damned spot; out, I say. One, two,—why, then ’tis time to do’t.
Hell is murky. Fie, my lord, fie, a soldier and afeard? What need
we fear who knows it when none can call our power to account? Yet
who would have thought the old man to have had so much blood in
These words are spoken by Lady Macbeth
in Act 5, scene 1, lines 30–34,
as she sleepwalks through Macbeth’s castle on the eve of his battle
against Macduff and Malcolm. Earlier in the play, she possessed a
stronger resolve and sense of purpose than her husband and was the
driving force behind their plot to kill Duncan. When Macbeth believed
his hand was irreversibly bloodstained earlier in the play, Lady
Macbeth had told him, “A little water clears us of this deed” (2.2.65).
Now, however, she too sees blood. She is completely undone by guilt
and descends into madness. It may be a reflection of her mental
and emotional state that she is not speaking in verse; this is one
of the few moments in the play when a major character—save for the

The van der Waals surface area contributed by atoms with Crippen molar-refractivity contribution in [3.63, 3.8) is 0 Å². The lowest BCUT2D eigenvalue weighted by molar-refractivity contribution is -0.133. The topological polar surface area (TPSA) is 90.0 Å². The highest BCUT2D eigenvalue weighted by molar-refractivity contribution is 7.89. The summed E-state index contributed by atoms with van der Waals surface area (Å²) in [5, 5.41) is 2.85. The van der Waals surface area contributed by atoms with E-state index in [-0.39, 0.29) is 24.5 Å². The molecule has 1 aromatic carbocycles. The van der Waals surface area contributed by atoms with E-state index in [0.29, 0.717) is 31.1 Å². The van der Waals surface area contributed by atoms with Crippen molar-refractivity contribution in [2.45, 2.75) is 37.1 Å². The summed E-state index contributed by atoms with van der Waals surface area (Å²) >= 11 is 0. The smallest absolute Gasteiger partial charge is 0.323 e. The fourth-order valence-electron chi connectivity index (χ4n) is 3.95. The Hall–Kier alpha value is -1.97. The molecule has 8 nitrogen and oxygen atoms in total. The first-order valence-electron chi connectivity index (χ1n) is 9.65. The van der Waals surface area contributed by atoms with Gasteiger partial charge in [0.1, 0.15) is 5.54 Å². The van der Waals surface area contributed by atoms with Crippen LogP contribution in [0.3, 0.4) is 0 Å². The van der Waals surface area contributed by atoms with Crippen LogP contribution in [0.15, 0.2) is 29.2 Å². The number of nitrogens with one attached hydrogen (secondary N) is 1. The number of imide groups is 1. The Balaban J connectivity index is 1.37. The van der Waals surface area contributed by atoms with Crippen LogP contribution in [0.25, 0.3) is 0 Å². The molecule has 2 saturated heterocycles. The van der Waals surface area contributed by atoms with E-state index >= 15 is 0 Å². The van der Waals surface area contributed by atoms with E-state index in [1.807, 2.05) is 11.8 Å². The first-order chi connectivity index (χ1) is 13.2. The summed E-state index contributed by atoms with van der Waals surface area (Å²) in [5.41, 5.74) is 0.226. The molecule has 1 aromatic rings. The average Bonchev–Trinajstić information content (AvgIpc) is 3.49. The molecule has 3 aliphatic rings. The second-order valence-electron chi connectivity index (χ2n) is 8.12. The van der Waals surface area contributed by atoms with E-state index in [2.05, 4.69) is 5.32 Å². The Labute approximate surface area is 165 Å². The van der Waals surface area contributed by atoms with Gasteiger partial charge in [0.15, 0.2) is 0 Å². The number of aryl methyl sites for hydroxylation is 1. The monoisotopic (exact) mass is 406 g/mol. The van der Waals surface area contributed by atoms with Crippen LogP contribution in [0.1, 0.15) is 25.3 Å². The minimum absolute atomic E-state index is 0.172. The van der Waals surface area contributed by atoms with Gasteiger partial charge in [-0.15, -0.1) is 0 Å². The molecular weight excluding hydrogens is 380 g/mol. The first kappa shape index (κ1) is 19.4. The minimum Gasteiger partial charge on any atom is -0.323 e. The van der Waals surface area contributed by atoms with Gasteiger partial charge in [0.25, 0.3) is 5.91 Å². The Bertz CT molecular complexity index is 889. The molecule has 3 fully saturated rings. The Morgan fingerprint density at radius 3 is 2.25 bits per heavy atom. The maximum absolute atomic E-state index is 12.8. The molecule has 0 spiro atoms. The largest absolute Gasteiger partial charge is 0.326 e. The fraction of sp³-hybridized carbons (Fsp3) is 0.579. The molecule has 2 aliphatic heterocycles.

witches, who speak in four-foot couplets—strays from iambic pentameter. Her
inability to sleep was foreshadowed in the voice that her husband
thought he heard while killing the king—a voice crying out that
Macbeth was murdering sleep. And her delusion that there is a bloodstain
on her hand furthers the play’s use of blood as a symbol of guilt.
“What need we fear who knows it when none can call our power to
account?” she asks, asserting that as long as her and her husband’s
power is secure, the murders they committed cannot harm them. But
her guilt-racked state and her mounting madness show how hollow
her words are. So, too, does the army outside her castle. “Hell
is murky,” she says, implying that she already knows that darkness
intimately. The pair, in their destructive power, have created their own
hell, where they are tormented by guilt and insanity.